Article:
Information channels are overflowing with conflicting claims about the relative health benefits of eating dairy products. Dairy proponents maintain that milk and cheese are the best sources of dietary calcium. Detractors claim that diary products are actually detrimental your bone health and increases risk of cancer and cardiovascular disease. There are “experts” on both sides, loudly proclaiming their opinions as truth.
The truth is probably somewhere in the middle. Folks who make wild claims like osteoporosis rates are lower in nations with lower dairy consumption are likely trying to link statistics that don’t necessarily have anything to do with one another. Other factors, like level of physical activity, have a lot to do with osteoporosis rates, although diary detractors don’t often seem to take those factors into consideration. Dairy supporters who claim that vitamins in milk do things the same vitamins ingested through supplement can’t likely don’t have any empirical evidence supporting their claims.
Dairy consumption is not essential to human health. The vitamins and mineral found in milk, cheese, and yogurt can all be found in other foods and there appears to be no difference how you ingest them. However, dairy can be beneficial to one’s diet, depending on one’s lifestyle and the substances it replaces in one’s diet. Americans drink gallons of soda and chow down pound after pound of sugary snacks. Replacing soda with milk or candy bars with yogurt would help decrease harmful intake of harmful sweetened and processed foods.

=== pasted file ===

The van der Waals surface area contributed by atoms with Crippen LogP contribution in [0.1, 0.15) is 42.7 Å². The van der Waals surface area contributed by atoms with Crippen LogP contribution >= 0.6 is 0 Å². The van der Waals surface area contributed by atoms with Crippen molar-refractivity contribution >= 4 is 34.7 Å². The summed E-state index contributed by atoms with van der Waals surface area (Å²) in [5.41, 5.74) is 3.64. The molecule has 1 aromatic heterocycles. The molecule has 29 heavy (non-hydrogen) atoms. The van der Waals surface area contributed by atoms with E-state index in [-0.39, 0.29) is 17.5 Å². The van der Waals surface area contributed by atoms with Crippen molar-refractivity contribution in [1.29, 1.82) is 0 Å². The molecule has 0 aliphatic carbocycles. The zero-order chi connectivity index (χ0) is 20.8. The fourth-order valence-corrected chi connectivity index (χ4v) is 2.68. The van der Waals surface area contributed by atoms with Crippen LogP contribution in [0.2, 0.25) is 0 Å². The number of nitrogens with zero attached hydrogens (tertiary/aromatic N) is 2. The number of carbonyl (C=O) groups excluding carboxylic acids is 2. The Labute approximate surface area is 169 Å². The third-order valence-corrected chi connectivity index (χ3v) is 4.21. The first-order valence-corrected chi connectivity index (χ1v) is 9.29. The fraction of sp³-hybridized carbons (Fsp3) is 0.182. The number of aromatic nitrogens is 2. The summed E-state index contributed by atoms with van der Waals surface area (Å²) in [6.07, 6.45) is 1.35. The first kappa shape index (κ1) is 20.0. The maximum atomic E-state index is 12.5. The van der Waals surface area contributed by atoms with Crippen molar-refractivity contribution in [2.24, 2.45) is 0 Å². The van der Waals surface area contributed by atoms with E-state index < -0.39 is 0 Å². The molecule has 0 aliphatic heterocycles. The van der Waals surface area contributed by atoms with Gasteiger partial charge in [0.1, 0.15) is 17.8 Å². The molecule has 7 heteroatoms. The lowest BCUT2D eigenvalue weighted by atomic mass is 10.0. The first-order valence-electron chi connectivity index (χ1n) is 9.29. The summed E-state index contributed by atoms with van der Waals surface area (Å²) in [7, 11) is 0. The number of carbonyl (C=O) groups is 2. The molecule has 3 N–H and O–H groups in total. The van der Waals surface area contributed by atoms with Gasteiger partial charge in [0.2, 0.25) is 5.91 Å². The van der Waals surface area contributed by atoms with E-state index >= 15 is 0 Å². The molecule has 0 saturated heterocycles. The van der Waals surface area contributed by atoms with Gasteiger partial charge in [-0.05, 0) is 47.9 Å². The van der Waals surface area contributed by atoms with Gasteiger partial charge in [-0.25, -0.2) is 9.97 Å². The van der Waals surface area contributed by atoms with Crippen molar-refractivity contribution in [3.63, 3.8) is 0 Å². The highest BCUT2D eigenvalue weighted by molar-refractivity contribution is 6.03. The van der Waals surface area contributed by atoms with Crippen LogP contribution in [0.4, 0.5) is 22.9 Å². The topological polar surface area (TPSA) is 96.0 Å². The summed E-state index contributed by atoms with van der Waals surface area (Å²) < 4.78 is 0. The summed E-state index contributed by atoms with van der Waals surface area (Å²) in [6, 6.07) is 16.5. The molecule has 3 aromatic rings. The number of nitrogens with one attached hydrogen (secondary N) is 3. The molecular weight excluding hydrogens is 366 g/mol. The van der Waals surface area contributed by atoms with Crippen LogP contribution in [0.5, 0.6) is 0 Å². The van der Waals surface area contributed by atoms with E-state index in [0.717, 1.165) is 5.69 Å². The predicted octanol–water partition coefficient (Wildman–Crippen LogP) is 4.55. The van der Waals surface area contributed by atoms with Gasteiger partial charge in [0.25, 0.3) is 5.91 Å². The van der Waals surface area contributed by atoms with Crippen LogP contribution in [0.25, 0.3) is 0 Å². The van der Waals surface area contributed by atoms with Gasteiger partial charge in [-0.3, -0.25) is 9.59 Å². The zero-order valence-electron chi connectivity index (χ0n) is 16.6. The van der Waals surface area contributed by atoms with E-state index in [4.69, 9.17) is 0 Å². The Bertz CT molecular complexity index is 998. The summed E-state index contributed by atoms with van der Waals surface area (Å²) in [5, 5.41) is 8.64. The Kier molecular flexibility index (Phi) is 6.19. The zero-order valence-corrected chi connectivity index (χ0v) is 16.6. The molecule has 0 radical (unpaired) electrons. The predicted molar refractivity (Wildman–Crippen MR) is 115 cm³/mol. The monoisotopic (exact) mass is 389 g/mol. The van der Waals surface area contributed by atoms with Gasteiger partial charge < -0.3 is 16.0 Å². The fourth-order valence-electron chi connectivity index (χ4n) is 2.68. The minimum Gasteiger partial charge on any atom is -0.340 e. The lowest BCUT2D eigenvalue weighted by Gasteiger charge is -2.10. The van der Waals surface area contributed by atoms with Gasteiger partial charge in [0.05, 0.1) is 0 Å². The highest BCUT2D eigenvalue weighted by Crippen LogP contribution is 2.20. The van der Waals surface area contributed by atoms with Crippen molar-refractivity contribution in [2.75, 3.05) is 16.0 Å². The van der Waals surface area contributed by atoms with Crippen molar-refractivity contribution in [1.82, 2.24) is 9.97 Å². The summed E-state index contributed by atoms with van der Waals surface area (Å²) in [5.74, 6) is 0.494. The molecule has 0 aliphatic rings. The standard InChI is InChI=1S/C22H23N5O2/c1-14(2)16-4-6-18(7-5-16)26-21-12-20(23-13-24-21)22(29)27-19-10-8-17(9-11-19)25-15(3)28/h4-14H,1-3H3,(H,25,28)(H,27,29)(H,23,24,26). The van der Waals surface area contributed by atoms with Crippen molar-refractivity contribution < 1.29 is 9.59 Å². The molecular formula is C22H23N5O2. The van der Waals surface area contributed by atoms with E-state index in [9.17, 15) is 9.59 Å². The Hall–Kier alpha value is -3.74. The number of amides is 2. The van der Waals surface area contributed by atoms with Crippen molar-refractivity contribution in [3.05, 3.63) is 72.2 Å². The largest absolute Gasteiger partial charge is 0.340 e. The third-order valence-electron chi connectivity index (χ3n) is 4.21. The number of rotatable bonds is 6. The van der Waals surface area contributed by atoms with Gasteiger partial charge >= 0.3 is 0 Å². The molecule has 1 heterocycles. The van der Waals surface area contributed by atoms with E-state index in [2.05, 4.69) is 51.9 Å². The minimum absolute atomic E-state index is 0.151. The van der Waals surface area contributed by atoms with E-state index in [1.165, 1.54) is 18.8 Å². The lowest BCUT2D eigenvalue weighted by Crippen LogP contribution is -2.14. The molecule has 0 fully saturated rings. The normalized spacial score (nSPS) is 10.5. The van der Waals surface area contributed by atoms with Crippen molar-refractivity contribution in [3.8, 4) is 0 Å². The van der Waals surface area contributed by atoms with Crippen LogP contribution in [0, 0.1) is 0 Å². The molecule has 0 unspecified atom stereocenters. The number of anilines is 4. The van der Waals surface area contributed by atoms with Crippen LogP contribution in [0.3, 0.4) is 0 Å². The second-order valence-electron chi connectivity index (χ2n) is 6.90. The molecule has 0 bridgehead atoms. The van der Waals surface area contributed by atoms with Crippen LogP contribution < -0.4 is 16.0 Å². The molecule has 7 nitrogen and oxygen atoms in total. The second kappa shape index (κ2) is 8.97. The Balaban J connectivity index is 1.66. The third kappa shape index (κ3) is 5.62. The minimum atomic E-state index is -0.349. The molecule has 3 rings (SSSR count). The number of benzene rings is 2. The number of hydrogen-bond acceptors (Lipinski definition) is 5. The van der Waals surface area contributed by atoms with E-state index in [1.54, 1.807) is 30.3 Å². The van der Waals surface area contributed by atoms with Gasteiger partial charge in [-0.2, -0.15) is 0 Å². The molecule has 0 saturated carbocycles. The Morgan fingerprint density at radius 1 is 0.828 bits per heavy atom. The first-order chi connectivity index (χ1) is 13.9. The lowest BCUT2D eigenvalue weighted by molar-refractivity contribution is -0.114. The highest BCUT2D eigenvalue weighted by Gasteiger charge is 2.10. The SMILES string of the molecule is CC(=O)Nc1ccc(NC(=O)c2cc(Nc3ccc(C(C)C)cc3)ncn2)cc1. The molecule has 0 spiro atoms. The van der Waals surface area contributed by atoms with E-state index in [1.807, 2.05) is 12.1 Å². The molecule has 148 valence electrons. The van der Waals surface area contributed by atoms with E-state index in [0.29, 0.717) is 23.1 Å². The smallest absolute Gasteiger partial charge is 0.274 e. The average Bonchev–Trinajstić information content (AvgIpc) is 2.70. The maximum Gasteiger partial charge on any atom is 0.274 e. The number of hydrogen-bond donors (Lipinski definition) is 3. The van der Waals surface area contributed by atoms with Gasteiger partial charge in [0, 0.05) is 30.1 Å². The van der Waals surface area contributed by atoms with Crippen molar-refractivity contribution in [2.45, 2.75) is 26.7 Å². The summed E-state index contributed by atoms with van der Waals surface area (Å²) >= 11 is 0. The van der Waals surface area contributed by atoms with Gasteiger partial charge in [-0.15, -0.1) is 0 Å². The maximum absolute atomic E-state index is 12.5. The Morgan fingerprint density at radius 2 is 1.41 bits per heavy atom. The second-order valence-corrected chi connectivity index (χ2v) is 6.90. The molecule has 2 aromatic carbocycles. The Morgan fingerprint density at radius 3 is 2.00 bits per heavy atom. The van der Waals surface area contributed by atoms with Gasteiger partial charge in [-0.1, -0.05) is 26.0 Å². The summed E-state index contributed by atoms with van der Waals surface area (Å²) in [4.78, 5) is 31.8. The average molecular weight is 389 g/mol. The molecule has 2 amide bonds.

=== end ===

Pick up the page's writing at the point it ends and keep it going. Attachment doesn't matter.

One key to making dairy products a beneficial part of a healthy diet is to choose low-fat versions of the products. Reduced fat cheese, low fat or skim milk, and light yogurt will not promote weight gain like their full-fat counterparts.
If you still are of a mind to cut dairy from your diet, here are some options for getting the vitamins and minerals found in dairy products:
- Calcium – Carrots, oranges, tofu, fortified cereals
- Vitamin D – Fish, oysters, eggs, fortified cereals
- Protein – Tofu, legumes, eggs, whole grains
- Riboflavin – Leafy greens, whole grains, sweet potatoes, meat
- Phosphorus – Legumes, fatty fish, bread